The sisters are Sarah and Emily Grimes (note Dickensian naming: grim, grime). Their parents divorce and they live with their mother, who likes them to call her Pookie. Their father has a great job in a great newspaper - or so they think, until he tells them how he's really nothing more than a low-status hack. And then dies. Sarah gets married to a grunt called Tony and quickly gets a few kids under her belt. Emily meanwhile, who is really the centre of the book, goes through a string of unsuitable relationships, all of which end badly when he leaves her (because he's impotent) or she leaves him (because he's a bore) or he leaves her (because he's bisexual and wants to explore other avenues, so to speak) or she leaves him, and so on... Meanwhile Tony is beating Sarah about, and the one time that she rings Emily wanting to leave him and move in with her, Emily puts her off because for once she's in a good relationship and doesn't want her sister cramping her brief happiness. Which doesn't last anyway, of course.
Ultimately hardly anyone gets out of the book alive, and I'm not sure if there is a tiny chink of light at the end or if I just imagined it, desperate for relief. I kept reading partly because it's brilliantly written and partly out of morbid curiosity to see what Yates would do to his little laboratory mice next. And it's not only the things that happen to the characters that is cruel, but also Yates's obvious contempt for them.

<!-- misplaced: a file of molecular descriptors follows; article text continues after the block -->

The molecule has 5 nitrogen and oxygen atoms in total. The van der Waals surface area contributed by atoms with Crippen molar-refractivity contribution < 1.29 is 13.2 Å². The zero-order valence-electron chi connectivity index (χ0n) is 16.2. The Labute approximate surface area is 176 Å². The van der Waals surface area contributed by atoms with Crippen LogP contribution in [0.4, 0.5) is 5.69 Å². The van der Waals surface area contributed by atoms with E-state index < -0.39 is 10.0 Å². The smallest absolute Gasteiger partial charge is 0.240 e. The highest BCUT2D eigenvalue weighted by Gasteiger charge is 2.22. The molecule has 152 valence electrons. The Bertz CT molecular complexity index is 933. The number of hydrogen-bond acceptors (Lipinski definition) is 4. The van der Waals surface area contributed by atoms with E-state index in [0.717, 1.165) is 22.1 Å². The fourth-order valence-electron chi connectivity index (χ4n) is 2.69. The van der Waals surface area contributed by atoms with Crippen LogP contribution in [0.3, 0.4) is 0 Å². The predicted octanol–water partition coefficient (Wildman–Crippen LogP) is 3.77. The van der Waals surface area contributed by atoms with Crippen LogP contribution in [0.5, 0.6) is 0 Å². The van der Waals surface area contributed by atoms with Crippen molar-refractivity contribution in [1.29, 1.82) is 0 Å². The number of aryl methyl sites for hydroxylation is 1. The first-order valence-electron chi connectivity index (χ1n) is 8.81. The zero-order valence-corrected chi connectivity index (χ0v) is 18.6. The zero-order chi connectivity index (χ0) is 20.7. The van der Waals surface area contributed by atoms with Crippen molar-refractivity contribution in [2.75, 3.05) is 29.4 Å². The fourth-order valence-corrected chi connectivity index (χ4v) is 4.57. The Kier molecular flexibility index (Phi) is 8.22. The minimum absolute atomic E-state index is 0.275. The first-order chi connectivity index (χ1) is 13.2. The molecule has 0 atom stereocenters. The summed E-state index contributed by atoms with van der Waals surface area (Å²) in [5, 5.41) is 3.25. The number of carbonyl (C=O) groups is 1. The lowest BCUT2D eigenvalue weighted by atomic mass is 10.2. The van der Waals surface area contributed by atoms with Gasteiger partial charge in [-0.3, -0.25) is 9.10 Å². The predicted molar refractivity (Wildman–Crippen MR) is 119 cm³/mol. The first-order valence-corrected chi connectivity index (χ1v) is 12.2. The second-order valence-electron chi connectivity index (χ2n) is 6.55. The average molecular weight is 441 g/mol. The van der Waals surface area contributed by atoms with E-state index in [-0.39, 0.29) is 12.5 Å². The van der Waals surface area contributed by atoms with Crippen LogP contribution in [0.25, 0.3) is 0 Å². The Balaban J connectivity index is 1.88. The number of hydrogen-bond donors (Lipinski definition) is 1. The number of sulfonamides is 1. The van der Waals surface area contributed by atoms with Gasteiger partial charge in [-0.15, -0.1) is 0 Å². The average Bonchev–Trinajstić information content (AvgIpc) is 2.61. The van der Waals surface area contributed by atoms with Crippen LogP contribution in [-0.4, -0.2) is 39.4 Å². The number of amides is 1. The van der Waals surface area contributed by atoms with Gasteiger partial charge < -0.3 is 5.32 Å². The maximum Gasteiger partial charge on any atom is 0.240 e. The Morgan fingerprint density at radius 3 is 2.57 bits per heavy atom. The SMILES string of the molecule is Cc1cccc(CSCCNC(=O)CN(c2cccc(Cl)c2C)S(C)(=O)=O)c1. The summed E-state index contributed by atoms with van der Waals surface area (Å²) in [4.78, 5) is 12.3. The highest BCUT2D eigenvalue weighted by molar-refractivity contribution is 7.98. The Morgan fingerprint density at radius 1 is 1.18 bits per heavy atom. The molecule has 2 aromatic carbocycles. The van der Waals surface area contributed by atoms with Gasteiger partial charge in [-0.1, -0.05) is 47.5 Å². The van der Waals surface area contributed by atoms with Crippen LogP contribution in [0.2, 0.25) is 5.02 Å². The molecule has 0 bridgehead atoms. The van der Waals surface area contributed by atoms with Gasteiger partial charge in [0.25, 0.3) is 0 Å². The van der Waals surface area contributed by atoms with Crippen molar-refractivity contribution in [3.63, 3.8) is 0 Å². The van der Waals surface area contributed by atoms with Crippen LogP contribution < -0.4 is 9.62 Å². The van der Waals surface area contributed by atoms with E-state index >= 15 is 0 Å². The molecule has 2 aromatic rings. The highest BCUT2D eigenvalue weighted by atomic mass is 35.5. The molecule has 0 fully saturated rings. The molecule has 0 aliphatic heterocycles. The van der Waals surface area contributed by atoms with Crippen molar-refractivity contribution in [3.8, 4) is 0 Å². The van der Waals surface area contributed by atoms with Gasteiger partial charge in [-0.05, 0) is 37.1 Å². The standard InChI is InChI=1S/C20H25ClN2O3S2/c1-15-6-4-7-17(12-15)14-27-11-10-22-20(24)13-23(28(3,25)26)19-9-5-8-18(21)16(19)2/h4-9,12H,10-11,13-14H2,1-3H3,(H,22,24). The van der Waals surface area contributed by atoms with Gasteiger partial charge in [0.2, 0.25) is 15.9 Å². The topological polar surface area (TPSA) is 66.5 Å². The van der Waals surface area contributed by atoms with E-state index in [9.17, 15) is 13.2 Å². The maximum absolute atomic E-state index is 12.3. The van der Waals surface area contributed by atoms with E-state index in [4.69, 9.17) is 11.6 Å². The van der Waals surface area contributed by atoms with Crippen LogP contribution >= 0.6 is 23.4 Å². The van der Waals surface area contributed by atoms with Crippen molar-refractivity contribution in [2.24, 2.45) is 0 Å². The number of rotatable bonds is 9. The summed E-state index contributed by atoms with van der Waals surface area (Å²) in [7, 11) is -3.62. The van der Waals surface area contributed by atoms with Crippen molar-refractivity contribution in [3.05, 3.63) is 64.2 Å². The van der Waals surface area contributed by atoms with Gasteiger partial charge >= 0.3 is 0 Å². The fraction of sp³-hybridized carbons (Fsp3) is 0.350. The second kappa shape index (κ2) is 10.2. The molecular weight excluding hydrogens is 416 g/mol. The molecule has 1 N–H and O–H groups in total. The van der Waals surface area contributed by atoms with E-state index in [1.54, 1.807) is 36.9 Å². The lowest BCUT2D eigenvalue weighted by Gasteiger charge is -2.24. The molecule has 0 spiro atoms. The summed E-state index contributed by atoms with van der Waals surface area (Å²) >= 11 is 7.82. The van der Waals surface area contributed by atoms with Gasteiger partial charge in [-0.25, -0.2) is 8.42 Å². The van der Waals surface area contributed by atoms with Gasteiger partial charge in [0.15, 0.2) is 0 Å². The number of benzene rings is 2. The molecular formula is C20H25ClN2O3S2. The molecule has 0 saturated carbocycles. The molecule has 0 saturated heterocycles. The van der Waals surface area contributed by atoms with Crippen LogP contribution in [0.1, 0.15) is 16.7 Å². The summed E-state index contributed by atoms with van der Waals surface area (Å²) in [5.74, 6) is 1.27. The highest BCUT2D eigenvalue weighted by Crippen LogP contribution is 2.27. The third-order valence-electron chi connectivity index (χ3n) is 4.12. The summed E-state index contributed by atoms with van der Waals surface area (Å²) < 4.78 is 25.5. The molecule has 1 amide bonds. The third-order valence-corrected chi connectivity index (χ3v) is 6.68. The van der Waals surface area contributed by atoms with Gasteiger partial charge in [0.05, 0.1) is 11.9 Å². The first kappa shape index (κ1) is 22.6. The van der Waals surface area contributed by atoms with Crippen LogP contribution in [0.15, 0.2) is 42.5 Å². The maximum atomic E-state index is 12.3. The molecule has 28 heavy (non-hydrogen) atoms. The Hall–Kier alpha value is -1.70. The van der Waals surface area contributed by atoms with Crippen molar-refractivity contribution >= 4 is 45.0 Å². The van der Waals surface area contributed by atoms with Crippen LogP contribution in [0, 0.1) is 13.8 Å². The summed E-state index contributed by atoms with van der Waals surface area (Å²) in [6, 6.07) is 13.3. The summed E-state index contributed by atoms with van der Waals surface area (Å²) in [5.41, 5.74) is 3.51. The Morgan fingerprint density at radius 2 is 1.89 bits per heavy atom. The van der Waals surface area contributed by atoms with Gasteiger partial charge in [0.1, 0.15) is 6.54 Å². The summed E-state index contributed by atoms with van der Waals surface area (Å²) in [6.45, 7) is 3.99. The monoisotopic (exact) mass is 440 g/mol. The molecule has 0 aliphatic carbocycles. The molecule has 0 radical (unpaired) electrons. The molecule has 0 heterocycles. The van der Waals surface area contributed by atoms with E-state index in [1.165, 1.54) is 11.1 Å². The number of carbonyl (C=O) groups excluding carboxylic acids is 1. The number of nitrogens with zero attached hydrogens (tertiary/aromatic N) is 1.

So it's hard to know what the message is in The Easter Parade (perhaps Yates would have balked at the suggestion, as Douglas Adams did: "No message. If I'd wanted to write a message I'd have written a message. I wrote a book"): that life is hard and then you die? That whatever you throw at them, people will keep coming back for more? That, to quote Kurt Vonnegut, the majority of lives simply aren't worth living? The only thing it told me for sure is that yes, there is a book out there that makes Revolutionary Road look like Hi-de-Hi. (You know: the bit in chapter 4 where Frank Wheeler won the knobbly knees contest.)
11 Comment| 23 people found this helpful. Was this review helpful to you?YesNoReport abuse
on 5 August 2017
I hate really, but didn't like to say as author has such a good reputation. Clunky story. Predictable. Nothing 'clever' about it. No sparkling dialogue or humour, not even irony. Just boring.

It did make me realise, though, how good Anne Tyler, Richard Ford, Michael Chabon and John Updike (et al) are.

I read Revolutionary Road, too, and did not enjoy. I should have known better. Must have been that niggling feeling that I might have been wrong. Now I know for sure: no more Richard Yates. Think I'll re-re-read William Boyd's Any Human Heart.
0Comment|Was this review helpful to you?YesNoReport abuse